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How to Exploit Tribal Groups to Create Behaviour Change

Anthropologists used the term ‘tribal society’ to refer to groups organised on the basis of kinship and geographical location. However, with the proliferation of the internet and other forms of digital connection, the influence and creation of tribal groups has extended far beyond the ancient definition.

As the formation and boundaries of tribal groups continue to expand, so too does the opportunities for such groups to be exploited in order to effect behaviour change. Read on to find out how popular forms of tribal groups, have become catalysts for behaviour change in the modern age.

Digital Tribes

The internet has opened up a wide range of ways to target fragmented and hard to reach groups of people. Digital tribes and the culture of connection they foster, have resulted in many significant examples of the exploitation of tribal groups to affect behavior change.

The most prominent example of this is Twitter and its use of hashtags. Hashtags are used by the Twitter community as a way of following a particular topic, and to provide one location for all discourse on the chosen topic. Hashtags are therefore a great way to consolidate a shared talking point in the pursuit of tribal marketing, behaviour change, and to make such discourse be easily located and identified by the tribe members.

Brand Communities

Brand communities revolve around the social relationships amongst admirers of a certain brand. This feeling of social connection, expressed via the shared passion for an activity or even a particular brand, is called ‘linking value’. A popular example is the community of Harley Davidson riders, a distinct social arrangement that has stemmed from a carefully curated brand image.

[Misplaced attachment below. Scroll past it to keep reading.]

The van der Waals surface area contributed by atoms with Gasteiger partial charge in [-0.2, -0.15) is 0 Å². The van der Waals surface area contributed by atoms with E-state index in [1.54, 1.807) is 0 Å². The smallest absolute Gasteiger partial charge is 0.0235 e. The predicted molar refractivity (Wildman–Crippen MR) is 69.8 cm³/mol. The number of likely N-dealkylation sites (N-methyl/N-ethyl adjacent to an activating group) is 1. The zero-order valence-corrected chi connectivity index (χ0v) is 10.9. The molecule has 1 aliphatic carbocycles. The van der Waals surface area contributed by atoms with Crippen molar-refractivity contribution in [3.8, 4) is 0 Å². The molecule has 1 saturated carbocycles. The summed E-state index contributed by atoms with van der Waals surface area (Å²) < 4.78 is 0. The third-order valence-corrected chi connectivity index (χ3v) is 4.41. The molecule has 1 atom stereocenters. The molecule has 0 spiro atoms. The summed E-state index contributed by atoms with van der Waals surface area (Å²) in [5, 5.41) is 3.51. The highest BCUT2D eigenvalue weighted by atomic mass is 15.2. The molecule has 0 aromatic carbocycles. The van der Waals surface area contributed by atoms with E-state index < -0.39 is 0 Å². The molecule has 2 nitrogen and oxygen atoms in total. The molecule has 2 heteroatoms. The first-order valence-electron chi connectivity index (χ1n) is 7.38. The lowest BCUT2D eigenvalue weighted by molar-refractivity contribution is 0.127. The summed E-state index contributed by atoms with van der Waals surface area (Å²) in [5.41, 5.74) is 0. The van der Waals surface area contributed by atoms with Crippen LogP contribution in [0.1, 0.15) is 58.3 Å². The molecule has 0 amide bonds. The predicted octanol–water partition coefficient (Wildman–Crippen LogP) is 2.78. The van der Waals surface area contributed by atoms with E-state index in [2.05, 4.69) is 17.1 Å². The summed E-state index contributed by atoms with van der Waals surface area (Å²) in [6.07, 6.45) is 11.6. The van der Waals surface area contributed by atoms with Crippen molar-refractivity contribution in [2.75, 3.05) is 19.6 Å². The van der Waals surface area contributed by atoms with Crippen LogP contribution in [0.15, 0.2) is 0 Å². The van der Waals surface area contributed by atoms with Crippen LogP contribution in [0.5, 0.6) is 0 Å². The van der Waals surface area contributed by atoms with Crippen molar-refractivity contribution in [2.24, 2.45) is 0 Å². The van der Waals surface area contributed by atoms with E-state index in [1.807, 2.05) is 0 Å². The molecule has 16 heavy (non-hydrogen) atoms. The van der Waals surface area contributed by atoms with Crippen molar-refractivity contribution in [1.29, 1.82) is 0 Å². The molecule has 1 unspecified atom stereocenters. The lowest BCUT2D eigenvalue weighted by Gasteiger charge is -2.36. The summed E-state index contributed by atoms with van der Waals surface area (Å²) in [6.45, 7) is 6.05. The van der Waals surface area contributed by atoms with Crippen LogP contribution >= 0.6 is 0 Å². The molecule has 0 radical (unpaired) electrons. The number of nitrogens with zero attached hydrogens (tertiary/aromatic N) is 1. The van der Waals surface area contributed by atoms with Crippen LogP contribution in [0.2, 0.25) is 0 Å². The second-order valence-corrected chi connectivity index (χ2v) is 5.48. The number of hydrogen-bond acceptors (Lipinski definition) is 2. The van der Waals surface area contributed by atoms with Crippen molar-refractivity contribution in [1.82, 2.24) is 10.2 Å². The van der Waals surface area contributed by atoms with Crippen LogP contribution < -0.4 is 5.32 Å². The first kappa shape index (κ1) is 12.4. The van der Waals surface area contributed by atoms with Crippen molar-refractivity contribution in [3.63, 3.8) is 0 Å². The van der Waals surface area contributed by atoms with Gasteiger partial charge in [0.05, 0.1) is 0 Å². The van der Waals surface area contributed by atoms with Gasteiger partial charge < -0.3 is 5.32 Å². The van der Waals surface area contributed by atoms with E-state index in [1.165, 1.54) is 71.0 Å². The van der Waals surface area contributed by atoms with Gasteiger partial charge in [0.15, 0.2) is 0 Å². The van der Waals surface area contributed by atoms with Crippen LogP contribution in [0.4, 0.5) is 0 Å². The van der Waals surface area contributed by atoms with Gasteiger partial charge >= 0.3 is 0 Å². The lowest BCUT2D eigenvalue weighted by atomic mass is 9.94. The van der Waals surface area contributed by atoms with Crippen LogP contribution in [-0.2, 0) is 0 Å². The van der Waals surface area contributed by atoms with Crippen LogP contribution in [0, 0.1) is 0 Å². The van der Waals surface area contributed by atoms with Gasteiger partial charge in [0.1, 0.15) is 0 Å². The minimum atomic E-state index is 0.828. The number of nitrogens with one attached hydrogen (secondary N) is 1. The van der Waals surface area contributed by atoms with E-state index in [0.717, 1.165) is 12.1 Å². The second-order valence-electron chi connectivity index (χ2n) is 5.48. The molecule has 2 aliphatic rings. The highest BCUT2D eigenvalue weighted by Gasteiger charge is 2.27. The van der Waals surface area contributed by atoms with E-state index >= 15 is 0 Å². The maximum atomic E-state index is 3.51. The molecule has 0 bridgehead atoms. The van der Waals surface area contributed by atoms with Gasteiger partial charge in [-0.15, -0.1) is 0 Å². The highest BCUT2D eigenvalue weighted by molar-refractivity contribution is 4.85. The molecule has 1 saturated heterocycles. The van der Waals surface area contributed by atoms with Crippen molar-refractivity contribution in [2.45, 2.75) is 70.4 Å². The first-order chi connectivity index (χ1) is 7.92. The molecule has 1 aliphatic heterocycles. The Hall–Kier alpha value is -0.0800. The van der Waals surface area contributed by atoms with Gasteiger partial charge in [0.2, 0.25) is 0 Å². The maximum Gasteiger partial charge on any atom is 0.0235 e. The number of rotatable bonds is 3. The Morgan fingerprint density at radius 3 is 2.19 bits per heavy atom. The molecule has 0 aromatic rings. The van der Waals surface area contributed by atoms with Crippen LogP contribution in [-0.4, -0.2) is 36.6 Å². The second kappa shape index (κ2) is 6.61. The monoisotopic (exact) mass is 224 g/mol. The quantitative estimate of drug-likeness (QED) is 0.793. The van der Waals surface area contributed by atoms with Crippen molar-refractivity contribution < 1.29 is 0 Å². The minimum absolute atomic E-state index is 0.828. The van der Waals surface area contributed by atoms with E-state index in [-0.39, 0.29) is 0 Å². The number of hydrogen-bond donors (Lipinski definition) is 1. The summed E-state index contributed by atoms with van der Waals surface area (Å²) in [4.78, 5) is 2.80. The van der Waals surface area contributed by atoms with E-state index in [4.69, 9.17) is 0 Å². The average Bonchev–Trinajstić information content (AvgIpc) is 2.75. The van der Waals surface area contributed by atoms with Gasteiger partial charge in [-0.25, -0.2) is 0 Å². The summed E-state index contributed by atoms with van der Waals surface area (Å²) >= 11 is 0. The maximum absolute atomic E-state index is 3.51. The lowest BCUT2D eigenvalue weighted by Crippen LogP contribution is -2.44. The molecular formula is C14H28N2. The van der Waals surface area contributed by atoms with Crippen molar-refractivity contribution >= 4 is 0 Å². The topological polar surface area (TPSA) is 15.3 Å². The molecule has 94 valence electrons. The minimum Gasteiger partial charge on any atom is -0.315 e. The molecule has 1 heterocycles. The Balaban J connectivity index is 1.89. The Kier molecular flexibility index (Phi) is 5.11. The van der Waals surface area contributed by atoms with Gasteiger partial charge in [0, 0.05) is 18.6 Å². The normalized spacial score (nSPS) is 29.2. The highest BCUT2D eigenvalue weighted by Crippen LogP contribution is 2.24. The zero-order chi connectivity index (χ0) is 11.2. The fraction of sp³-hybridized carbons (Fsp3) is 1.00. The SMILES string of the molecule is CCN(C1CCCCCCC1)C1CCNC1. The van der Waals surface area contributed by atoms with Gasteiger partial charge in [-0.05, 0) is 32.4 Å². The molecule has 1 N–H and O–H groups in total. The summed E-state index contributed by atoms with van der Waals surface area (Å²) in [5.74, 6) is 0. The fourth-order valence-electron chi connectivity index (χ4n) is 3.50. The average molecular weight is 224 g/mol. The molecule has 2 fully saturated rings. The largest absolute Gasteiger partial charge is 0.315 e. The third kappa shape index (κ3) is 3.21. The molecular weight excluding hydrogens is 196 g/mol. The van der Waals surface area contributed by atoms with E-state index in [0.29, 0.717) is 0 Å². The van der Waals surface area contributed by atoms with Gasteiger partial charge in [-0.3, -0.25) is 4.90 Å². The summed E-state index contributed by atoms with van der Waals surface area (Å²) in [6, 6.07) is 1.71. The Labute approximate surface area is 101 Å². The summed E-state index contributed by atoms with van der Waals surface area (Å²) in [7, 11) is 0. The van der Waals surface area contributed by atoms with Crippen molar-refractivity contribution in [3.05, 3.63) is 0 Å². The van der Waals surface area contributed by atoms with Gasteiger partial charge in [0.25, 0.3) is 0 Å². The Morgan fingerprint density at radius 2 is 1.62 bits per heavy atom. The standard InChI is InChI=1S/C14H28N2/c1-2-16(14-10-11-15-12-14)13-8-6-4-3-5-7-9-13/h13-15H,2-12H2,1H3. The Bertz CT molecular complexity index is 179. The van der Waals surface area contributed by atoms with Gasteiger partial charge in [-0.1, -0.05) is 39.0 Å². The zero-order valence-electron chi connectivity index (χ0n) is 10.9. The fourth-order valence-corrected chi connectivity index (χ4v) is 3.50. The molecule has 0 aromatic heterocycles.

By creating a participatory experience for the customer, brand communities have significant impact upon behaviour change among their members. In the Harley Davidson community-based phenomenon, the company was able to reposition attitudes around riders and create a “brotherhood”, united by a shared ethos. To further reinforce this community-centric positioning, many employees became riders, and many riders have joined the company as employees.


Using online platforms such as Facebook, is an important way for brands, global political leaders and influencers alike, to facilitate conversation in the pursuit of global behavior change. Online platforms are user-friendly, globally accessible and promote democratic interactions between peers.

Creating a tribal structure through the internet and social networking, provides a quick way to mobilize a shared interest and a powerful method of communication. The changing social structure of the Digital Age, is having an increasingly large influence over the dynamic relationship between behaviour change and tribal groups. Never before has there been so many opportunities to build tribal behaviour on a global scale, to effect change in political, environmental and social behaviours.

Engaging with Tribes

The key to effecting behaviour change within tribal groups, is to successfully determine the communities concerns, attitudes and passions. For example, the sportswear giant Nike has been able to utilise its core product to create a passionate running and sports community.

This community is focused on users sharing stories about their feats. Behavior change in the tribal group has also been influenced by digital software, which has been exploited by Nike to further community participation. Check-in and location software enables members of the Nike tribal group to track where and how they run, and to find other users in their vicinity.


Modern day tribal groups are a form of community based on free choice. The growth of digital technology is breaking down barriers, and making tribal groups easier to reach and influence. Exploiting brand communities and social media are effective ways to create behaviour change across broad and multi-generational tribal groups.

Bio: Laura Costello is in her final year of a Bachelor of Law/International Relations at Latrobe University. She is passionate about the law, the power of social media, and the ability to translate her knowledge of both common and complex topics to readers across a variety of mediums, in a way that is easy to understand.


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